Guardian Life Insurance Co. said Thursday that it would restore coverage for severely disabled Ian Pearl, 37, one of 500 employees and dependents in New York state whose policies were canceled in a cost-cutting move.
Mr. Pearl’s plight was the subject of a front-page article in The Washington Times on Oct. 14 and was subsequently highlighted on MSNBC and CNN. Guardian’s decision was announced as Mr. Pearl’s mother, Susan, was in Washington to lobby for health care reform and meet with members of Congress about her son’s case.
A victim of muscular dystrophy who has been wheelchair-bound since he was 6, Mr. Pearl suffered respiratory arrest at 19 and has been hooked to a tracheal tube and breathing apparatus ever since.
He requires 24-hour nursing care and Mrs. Pearl and her husband, Warren, say he must have in-home care. Being in a hospital ward on Medicaid would be a “death sentence” for their son, they say.
Ian Pearl’s medical bills are $1 million per year. His coverage was to expire in December, a year after Guardian’s initial decision to discontinue the line of coverage he had.
Mrs. Pearl said late Thursday she was elated by Guardian’s decision, but she expressed concern for the hundreds of policyholders who lost their coverage, including at least one other severely ill beneficiary in New York.
“I’m very encouraged to see Guardian taking responsibility for its conduct and to hear their intention of rescinding this plan withdrawal at least in Ian’s case,” she said.
“We would have to make sure that whatever deal is worked out with Guardian, absolutely [restoring the other policyholders] would have to be one of the conditions.”
Guardian’s e-mailed statement focused on Ian Pearl. It did not refer to the canceled policy types or to the other policyholders. Rather than canceling the coverage of specific people, Guardian discontinued a type of small-business plan dating to the 1980s that provided much more generous benefits, such as 24-hour in-home nursing, than nearly any other insurance plan available today.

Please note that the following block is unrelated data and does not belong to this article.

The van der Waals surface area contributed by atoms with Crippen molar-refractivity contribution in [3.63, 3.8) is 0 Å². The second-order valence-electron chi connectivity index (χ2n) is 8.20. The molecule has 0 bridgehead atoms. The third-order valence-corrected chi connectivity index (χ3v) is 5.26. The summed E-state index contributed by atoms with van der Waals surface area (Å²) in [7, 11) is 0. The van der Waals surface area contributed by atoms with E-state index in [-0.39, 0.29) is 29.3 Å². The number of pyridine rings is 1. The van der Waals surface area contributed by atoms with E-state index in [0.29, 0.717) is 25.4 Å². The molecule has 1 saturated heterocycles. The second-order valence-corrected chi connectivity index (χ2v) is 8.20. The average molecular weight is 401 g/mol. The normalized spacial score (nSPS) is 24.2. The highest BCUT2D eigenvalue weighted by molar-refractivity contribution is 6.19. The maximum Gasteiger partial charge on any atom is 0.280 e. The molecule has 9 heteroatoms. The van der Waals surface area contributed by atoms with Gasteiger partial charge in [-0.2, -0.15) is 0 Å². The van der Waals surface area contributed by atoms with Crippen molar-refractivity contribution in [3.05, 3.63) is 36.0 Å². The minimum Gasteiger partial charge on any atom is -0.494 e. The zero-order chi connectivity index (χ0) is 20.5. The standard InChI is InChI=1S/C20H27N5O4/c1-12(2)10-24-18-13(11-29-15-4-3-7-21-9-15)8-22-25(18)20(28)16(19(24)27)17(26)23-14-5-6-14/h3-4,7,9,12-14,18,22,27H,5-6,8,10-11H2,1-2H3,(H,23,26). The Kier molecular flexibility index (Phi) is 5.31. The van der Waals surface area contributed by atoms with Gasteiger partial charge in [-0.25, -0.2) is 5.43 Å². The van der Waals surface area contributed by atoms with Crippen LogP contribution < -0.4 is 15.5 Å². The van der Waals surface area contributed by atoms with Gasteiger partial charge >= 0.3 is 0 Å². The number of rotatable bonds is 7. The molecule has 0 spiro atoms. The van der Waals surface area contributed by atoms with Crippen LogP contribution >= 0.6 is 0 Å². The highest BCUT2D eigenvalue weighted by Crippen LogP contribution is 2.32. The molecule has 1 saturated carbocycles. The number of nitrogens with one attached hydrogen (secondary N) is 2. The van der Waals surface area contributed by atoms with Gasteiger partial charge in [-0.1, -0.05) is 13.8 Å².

Neither Medicare nor Medicaid provide such coverage.
Guardian spokesman Richard Jones said the company is not bringing back the policy line it discontinued in several states, but is committed to continuing coverage for Ian Pearl as well as that of one other customer in New York whom he did not identify.
The Pearls live in Fort Lauderdale, Fla., but are covered by the New York plan because Mr. Pearl’s business, Warren Pearl Construction, is in Manhattan, N.Y. The Pearls moved to Florida because the humidity benefits their son. Mr. Pearl, a wealthy businessman who could afford to pay for his son’s care for several years before going broke, commutes back and forth every week.
The company’s statement said that Chief Executive Officer Dennis Manning will meet with the Pearls to apologize “for the time it took to reach this resolution and for the language used in internal documents cited in this matter.”
In documents uncovered as part of the Pearls’ unsuccessful lawsuit against the company, Guardian executives referred to high-cost beneficiaries such as Mr. Pearl as “dogs” that the company should “get rid of” in order to lower its costs and market cheaper plans to businesses.
“Insurance companies are comprised of human beings and sometimes we make mistakes,” Mr. Manning said. “This was one of them, but we also learn from those mistakes and we seek to correct them. This is the right action to take because it is consistent with our values as individuals and as a company.
“… [T]he company intends to ensure that Mr. Pearl will continue to have the same benefits that Guardian currently provides including 24/7 in-home nursing care. While details are not yet final, our commitment to continuing uninterrupted care to Ian Pearl is absolute.”
Mrs. Pearl, along with six other family members of people denied coverage, spoke to reporters Thursday afternoon in the Capital Hilton before participating in a health reform rally of more than 500 people outside.
The rally was organized by Health Care for America NOW, affiliated with the AFL-CIO labor federation.
The news conference and rally were held within shouting distance of a meeting of America’s Health Insurance Plans, a major health insurance company lobbying group.
Richard Kirsch, national director of Health Care for America NOW, said that his group had invited AHIP Chief Executive Officer Karen Ignagni to come hear the stories of the people he called “victims” of the industry.
Ms. Ignagni did not attend the news conference.
But AHIP spokesman Richard Zirkelbach said members share the labor group’s goals and believes comprehensive reform is the best way to “help families who have fallen through the cracks.”
AHIP has proposed “a complete overhaul of how health insurance is provided to address the concerns we’ve heard from the American people. It includes guaranteed coverage, eliminating for pre-existing condition exclusions and no longer basing premiums on a person’s health status or gender,” he said.
Health Care for America NOW denied that AHIP is committed to reform.
Mr. Kirsch then addressed the rally outside the hotel’s front entrance near 16th and K streets Northwest. Proponents filled the sidewalk near the hotel and spilled over onto the sidewalk across the street. Police had to clear demonstrators and media who were partially blocking 16th Street just before the onset of rush hour.
The protesters held signs declaring, “Big Insurance - Sick of It,” and proceeded down 16th Street before dispersing.